Inflation seen losing steam by 4th quarter

Lawrence Agcaoili - The Philippine Star
Inflation seen losing steam by 4th quarter
Vegetables stands in Marikina public Market buyers dismay the price of the vegetables increased due to weeks of continuously rain in Northern Luzon that cause of lack of supply in Metro Manila (August 17, 2021).
STAR / Boy Santos, File

MANILA, Philippines — Inflation is likely to lose steam in the fourth quarter of the year as global oil prices ease and the consumer price index (CPI) for housing, water, electricity, gas and other fuels decline, according to Moody’s Analytics.

The research arm of the Moody’s Group said that the Philippines and other countries in Asia remain susceptible to the supply pressures coming through from supply-chain snags and higher commodity prices from Russia’s invasion of Ukraine.

Moody’s Analytics also cited the strict COVID management strategy in China that makes production and transportation of key inputs increasingly difficult.

Inflation in the Philippines averaged 4.7 percent in the first seven months, exceeding the two to four percent target set by the Bangko Sentral ng Pilipinas (BSP).

The rise in consumer prices quickened to 6.4 percent in July, the highest since the 6.9 percent recorded in October 2018, from 6.1 percent in June. A sugar shortage caused sugar prices to surge, with sweetener, confectionery and dessert prices up by 17.6 percent year-on-year.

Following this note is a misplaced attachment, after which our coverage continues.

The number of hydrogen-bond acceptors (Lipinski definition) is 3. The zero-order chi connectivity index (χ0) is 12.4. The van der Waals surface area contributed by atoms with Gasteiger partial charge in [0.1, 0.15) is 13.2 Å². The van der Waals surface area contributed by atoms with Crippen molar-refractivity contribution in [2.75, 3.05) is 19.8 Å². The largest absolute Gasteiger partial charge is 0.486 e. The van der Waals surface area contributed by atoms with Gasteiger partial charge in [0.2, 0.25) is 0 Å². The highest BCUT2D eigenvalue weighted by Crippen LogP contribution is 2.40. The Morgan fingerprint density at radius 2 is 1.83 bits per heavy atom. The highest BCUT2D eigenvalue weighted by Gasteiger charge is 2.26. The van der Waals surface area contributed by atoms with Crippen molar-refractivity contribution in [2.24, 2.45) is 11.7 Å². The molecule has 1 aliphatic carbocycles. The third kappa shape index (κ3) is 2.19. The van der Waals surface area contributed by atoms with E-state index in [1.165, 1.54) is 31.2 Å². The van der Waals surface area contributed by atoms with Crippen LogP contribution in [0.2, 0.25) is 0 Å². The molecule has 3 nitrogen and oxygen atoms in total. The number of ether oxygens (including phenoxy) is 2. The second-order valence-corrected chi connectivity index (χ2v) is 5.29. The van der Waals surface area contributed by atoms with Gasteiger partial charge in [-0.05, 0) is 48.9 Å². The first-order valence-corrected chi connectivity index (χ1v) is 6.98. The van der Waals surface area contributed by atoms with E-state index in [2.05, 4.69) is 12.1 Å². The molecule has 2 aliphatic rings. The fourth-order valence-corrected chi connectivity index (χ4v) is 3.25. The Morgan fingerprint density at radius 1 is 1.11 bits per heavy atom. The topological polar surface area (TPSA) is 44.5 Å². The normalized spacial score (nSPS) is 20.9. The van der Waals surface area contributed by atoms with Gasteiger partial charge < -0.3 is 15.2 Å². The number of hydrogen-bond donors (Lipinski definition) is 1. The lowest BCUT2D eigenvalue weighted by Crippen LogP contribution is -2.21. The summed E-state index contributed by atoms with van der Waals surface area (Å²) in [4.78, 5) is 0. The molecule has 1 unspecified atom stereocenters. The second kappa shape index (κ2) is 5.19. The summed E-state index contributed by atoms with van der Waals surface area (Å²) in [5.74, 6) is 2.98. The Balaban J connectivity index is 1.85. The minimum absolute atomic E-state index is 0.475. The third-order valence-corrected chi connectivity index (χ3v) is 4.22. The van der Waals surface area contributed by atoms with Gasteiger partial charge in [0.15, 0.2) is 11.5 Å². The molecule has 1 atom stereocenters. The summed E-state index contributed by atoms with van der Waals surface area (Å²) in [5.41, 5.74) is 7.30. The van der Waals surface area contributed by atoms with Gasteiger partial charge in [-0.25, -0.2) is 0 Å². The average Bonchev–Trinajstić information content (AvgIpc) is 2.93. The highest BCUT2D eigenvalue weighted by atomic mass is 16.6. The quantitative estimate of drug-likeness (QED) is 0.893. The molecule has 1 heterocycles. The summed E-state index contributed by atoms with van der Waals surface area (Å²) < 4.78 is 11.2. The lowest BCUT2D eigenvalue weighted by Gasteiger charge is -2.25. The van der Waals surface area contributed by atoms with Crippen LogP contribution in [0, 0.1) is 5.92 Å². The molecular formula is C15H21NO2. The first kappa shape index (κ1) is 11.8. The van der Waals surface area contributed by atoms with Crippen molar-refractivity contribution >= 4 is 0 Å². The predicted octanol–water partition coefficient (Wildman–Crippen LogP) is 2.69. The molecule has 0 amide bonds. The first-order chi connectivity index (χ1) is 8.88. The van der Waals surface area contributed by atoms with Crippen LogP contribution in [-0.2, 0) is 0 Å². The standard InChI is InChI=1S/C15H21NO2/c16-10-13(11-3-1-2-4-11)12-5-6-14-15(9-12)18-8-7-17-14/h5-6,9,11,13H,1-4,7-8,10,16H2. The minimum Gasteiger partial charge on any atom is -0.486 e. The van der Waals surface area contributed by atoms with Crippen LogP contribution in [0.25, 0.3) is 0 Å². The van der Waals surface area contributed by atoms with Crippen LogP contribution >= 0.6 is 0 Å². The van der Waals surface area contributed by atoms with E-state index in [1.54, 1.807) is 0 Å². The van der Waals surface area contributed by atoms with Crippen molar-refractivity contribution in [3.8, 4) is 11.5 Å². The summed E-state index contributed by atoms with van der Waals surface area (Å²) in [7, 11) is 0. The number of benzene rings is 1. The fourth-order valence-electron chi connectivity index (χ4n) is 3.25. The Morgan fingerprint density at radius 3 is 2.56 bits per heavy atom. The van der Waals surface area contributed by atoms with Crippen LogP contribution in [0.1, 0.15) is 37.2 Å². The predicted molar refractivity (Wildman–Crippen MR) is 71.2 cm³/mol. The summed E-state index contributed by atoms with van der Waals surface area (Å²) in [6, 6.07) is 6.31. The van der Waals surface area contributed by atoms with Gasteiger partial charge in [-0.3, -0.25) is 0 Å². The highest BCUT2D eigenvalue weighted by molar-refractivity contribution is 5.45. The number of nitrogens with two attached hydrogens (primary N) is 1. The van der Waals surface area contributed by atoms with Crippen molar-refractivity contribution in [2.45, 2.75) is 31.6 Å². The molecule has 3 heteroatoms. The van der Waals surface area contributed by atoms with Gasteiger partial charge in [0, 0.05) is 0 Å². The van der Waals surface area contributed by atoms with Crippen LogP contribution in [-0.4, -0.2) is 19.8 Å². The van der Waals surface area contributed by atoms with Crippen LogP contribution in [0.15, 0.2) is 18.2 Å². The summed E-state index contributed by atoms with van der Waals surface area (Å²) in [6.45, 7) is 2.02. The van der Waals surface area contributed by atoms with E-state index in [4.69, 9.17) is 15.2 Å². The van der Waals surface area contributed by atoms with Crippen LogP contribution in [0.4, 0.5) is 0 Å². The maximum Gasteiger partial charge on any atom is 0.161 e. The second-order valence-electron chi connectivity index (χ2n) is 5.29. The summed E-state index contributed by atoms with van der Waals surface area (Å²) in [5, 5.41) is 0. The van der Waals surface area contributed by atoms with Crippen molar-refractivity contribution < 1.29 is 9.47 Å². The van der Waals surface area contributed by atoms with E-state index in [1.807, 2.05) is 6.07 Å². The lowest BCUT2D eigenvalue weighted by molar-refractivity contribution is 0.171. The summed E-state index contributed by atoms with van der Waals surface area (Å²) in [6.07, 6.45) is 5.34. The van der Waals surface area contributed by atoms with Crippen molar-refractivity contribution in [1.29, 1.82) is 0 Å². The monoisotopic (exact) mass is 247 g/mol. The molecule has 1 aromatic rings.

While the food and non-alcoholic beverages segment, as well as transport, served as the main drivers of inflation last month, Moody’s Analytics said the price of Brent crude oil fell below $100 per barrel and the CPI for housing, water, electricity, gas and other fuels eased by 5.7 percent.

According to Moody’s Analytics, falling oil prices would take some heat out of transport prices.

“It is too early to judge whether inflation has reached its peak, but inflation is likely to lose steam in the fourth quarter,” Moody’s Analytics said.

BSP Governor Felipe Medalla earlier said the central bank would likely raise interest rates by 25 to 50 basis points during its rate-setting meeting schedule on Aug. 18.

As the inflation outturn in July hit the upper end of the BSP’s 5.6 to 6.4 percent forecast, Medalla said that the probability of a 50-basis-point hike increased.

Former Finance Undersecretary Romeo Bernardo, country analyst at New York-based GlobalSource Partners, said the BSP chief already signaled to raise policy rates by either by 25 or 50 basis points next week amid the aggressive rate hikes by the US Federal Reserve.

“The latest inflation print as well as the still aggressive tone of the US Fed officials put the odds in favor of a 50-basis-point hike,” Bernardo said.

The think tank sees inflation averaging 5.5 percent this year, remaining above six percent in the coming months.


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